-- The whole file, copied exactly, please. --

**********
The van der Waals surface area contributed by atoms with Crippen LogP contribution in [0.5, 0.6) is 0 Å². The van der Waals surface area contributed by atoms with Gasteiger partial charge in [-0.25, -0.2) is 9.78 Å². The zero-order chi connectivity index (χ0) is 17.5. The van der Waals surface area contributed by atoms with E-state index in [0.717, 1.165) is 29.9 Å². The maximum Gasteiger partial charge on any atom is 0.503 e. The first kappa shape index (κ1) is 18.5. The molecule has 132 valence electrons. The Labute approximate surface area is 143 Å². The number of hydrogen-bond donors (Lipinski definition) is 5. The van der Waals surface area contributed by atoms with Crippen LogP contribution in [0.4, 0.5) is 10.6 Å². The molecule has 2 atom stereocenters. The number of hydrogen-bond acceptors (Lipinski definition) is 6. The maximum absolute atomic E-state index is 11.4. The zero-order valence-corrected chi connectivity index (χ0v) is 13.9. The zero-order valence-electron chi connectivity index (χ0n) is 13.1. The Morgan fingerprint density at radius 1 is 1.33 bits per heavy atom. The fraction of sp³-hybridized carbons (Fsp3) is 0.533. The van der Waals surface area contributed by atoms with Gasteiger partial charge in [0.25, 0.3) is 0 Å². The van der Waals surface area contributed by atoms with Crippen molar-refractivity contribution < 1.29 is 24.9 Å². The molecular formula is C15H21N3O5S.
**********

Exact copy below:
The van der Waals surface area contributed by atoms with Crippen LogP contribution in [0.5, 0.6) is 0 Å². The van der Waals surface area contributed by atoms with Gasteiger partial charge in [-0.25, -0.2) is 9.78 Å². The zero-order chi connectivity index (χ0) is 17.5. The van der Waals surface area contributed by atoms with E-state index in [0.717, 1.165) is 29.9 Å². The maximum Gasteiger partial charge on any atom is 0.503 e. The first kappa shape index (κ1) is 18.5. The molecule has 132 valence electrons. The Labute approximate surface area is 143 Å². The number of hydrogen-bond donors (Lipinski definition) is 5. The van der Waals surface area contributed by atoms with Crippen LogP contribution in [0.4, 0.5) is 10.6 Å². The molecule has 2 atom stereocenters. The number of hydrogen-bond acceptors (Lipinski definition) is 6. The maximum absolute atomic E-state index is 11.4. The zero-order valence-corrected chi connectivity index (χ0v) is 13.9. The zero-order valence-electron chi connectivity index (χ0n) is 13.1. The Morgan fingerprint density at radius 1 is 1.33 bits per heavy atom. The fraction of sp³-hybridized carbons (Fsp3) is 0.533. The van der Waals surface area contributed by atoms with Gasteiger partial charge in [0.25, 0.3) is 0 Å². The van der Waals surface area contributed by atoms with Crippen molar-refractivity contribution < 1.29 is 24.9 Å². The molecular formula is C15H21N3O5S.